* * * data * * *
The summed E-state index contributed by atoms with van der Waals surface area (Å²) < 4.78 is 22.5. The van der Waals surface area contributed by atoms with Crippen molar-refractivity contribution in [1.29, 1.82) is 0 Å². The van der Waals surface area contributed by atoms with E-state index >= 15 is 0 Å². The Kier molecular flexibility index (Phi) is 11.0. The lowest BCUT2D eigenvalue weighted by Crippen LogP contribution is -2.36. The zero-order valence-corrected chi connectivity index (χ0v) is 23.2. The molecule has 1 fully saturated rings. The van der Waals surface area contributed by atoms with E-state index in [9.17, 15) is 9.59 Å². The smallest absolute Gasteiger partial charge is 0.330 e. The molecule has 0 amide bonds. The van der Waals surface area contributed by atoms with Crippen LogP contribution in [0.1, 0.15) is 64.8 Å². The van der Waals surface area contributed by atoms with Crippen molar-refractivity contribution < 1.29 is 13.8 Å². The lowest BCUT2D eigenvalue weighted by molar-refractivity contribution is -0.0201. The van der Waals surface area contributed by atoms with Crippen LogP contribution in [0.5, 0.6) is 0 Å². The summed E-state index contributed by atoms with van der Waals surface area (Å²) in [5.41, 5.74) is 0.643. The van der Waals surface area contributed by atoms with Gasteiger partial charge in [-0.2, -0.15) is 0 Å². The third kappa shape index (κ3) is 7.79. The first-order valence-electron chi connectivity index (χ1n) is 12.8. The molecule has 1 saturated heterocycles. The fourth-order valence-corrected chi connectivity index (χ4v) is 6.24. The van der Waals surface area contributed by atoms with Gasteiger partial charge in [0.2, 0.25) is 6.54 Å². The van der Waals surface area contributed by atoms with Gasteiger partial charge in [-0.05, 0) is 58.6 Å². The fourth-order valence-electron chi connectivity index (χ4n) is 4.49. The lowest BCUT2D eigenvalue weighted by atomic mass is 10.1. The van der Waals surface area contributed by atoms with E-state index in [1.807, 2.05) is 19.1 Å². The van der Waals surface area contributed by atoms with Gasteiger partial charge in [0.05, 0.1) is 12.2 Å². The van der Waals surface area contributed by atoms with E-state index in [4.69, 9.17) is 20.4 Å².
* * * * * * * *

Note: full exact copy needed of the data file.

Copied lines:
The summed E-state index contributed by atoms with van der Waals surface area (Å²) < 4.78 is 22.5. The van der Waals surface area contributed by atoms with Crippen molar-refractivity contribution in [1.29, 1.82) is 0 Å². The van der Waals surface area contributed by atoms with E-state index >= 15 is 0 Å². The Kier molecular flexibility index (Phi) is 11.0. The lowest BCUT2D eigenvalue weighted by Crippen LogP contribution is -2.36. The zero-order valence-corrected chi connectivity index (χ0v) is 23.2. The molecule has 1 fully saturated rings. The van der Waals surface area contributed by atoms with E-state index in [9.17, 15) is 9.59 Å². The smallest absolute Gasteiger partial charge is 0.330 e. The molecule has 0 amide bonds. The van der Waals surface area contributed by atoms with Crippen LogP contribution in [0.1, 0.15) is 64.8 Å². The van der Waals surface area contributed by atoms with Crippen molar-refractivity contribution < 1.29 is 13.8 Å². The lowest BCUT2D eigenvalue weighted by molar-refractivity contribution is -0.0201. The van der Waals surface area contributed by atoms with Crippen LogP contribution in [0.5, 0.6) is 0 Å². The summed E-state index contributed by atoms with van der Waals surface area (Å²) in [5.41, 5.74) is 0.643. The van der Waals surface area contributed by atoms with Gasteiger partial charge in [-0.2, -0.15) is 0 Å². The third kappa shape index (κ3) is 7.79. The first-order valence-electron chi connectivity index (χ1n) is 12.8. The molecule has 1 saturated heterocycles. The fourth-order valence-corrected chi connectivity index (χ4v) is 6.24. The van der Waals surface area contributed by atoms with Gasteiger partial charge in [0.2, 0.25) is 6.54 Å². The van der Waals surface area contributed by atoms with Gasteiger partial charge in [-0.05, 0) is 58.6 Å². The fourth-order valence-electron chi connectivity index (χ4n) is 4.49. The lowest BCUT2D eigenvalue weighted by atomic mass is 10.1. The van der Waals surface area contributed by atoms with E-state index in [1.807, 2.05) is 19.1 Å². The van der Waals surface area contributed by atoms with Gasteiger partial charge in [0.05, 0.1) is 12.2 Å². The van der Waals surface area contributed by atoms with E-state index in [4.69, 9.17) is 20.4 Å².